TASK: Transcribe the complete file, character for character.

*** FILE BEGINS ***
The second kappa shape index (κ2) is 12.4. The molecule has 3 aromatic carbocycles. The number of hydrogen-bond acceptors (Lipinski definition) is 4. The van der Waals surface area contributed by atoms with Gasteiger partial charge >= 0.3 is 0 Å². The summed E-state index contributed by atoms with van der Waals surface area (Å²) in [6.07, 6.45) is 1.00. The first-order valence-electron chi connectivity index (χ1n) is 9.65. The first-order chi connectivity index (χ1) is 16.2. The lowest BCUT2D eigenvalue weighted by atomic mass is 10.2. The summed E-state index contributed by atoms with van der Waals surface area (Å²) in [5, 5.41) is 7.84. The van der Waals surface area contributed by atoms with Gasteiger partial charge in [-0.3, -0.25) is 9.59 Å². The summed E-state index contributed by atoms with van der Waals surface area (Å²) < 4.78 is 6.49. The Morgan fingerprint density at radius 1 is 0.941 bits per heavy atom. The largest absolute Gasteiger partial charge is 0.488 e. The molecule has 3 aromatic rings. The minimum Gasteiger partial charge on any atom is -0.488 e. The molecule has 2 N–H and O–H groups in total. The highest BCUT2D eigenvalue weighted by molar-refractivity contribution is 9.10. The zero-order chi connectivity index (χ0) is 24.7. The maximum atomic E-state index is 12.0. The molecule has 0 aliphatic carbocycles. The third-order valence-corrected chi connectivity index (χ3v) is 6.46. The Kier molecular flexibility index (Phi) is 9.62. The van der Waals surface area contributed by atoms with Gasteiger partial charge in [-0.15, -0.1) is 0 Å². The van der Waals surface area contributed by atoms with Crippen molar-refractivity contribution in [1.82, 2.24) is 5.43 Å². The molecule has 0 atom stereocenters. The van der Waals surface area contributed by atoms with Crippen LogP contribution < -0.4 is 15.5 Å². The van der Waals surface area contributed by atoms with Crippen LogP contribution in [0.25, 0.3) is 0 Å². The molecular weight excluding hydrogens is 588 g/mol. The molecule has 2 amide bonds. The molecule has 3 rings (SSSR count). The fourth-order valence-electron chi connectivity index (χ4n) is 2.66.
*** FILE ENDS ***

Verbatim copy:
The second kappa shape index (κ2) is 12.4. The molecule has 3 aromatic carbocycles. The number of hydrogen-bond acceptors (Lipinski definition) is 4. The van der Waals surface area contributed by atoms with Gasteiger partial charge >= 0.3 is 0 Å². The summed E-state index contributed by atoms with van der Waals surface area (Å²) in [6.07, 6.45) is 1.00. The first-order valence-electron chi connectivity index (χ1n) is 9.65. The first-order chi connectivity index (χ1) is 16.2. The lowest BCUT2D eigenvalue weighted by atomic mass is 10.2. The summed E-state index contributed by atoms with van der Waals surface area (Å²) in [5, 5.41) is 7.84. The van der Waals surface area contributed by atoms with Gasteiger partial charge in [-0.3, -0.25) is 9.59 Å². The summed E-state index contributed by atoms with van der Waals surface area (Å²) < 4.78 is 6.49. The Morgan fingerprint density at radius 1 is 0.941 bits per heavy atom. The largest absolute Gasteiger partial charge is 0.488 e. The molecule has 3 aromatic rings. The minimum Gasteiger partial charge on any atom is -0.488 e. The molecule has 2 N–H and O–H groups in total. The highest BCUT2D eigenvalue weighted by molar-refractivity contribution is 9.10. The zero-order chi connectivity index (χ0) is 24.7. The maximum atomic E-state index is 12.0. The molecule has 0 aliphatic carbocycles. The third-order valence-corrected chi connectivity index (χ3v) is 6.46. The Kier molecular flexibility index (Phi) is 9.62. The van der Waals surface area contributed by atoms with Gasteiger partial charge in [-0.15, -0.1) is 0 Å². The van der Waals surface area contributed by atoms with Crippen molar-refractivity contribution in [1.82, 2.24) is 5.43 Å². The molecule has 0 atom stereocenters. The van der Waals surface area contributed by atoms with Crippen LogP contribution < -0.4 is 15.5 Å². The van der Waals surface area contributed by atoms with Crippen LogP contribution in [0.25, 0.3) is 0 Å². The molecular weight excluding hydrogens is 588 g/mol. The molecule has 2 amide bonds. The molecule has 3 rings (SSSR count). The fourth-order valence-electron chi connectivity index (χ4n) is 2.66.